On Friday, President Obama issued an executive order that directs all agencies – federal, state and local – to incorporate sea level rise projections into planning and construction along US coasts.
Going forward, any project that’s in a flood-prone area – including buildings and roads – will have to be able to withstand flooding to receive federal funds, under the new Federal Flood Risk Management Standard.
The executive order builds on FEMA’s new policy, which requires states to have climate resiliency plans to qualify for preparedness funds. Both stem from recommendations from the President’s State, Local, and Tribal Leaders Task Force on Climate Preparedness and Resilience.
Both executive orders mean big changes in planning models – instead of relying on historical data on floods and sea level rise, they must now look forward.
Another recommendation Obama is implementing builds resilience by restoring ecosystems.
Agencies must use "best-available, actionable hydrologic and hydraulic data and methods that integrate current and future changes in flooding based on climate science." If they don’t want to do that, they can build standard projects two feet above the 100-year flood elevation and three feet for critical buildings such as hospitals and evacuation centers; or build to 500-year flood elevation levels.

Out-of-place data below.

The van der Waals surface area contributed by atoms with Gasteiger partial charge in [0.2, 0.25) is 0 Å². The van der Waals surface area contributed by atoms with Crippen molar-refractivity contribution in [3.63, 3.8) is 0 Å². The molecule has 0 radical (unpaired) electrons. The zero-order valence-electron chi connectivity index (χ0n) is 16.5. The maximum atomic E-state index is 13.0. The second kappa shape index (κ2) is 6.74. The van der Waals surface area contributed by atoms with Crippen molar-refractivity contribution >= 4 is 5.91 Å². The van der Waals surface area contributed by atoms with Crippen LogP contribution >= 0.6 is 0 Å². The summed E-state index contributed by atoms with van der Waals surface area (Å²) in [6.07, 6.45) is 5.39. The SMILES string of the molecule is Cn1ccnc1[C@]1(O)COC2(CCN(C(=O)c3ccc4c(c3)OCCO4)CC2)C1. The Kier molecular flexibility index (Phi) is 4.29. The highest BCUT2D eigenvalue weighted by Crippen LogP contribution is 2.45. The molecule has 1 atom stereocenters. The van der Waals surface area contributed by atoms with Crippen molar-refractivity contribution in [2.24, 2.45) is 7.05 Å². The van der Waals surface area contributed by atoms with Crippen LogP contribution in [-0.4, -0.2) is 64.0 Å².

Building to these standards adds just 0.25% to 1.25% to construction costs, says the White House – not much given the $1 trillion-plus in property damage that is at risk from a "modest" two-foot rise, according to the US National Climate Assessment. Estimates of sea level rise vary widely, but models all show it happening faster than expected on US coasts.
Over 350 state and local governments have already adopted standards along these lines, reports the Washington Post. Since Hurricane Sandy, FEMA and the Housing and Urban Development Department (HUD) have developed new elevation standards that must be met in NY, NJ, Connecticut, Maryland and Rhode Island.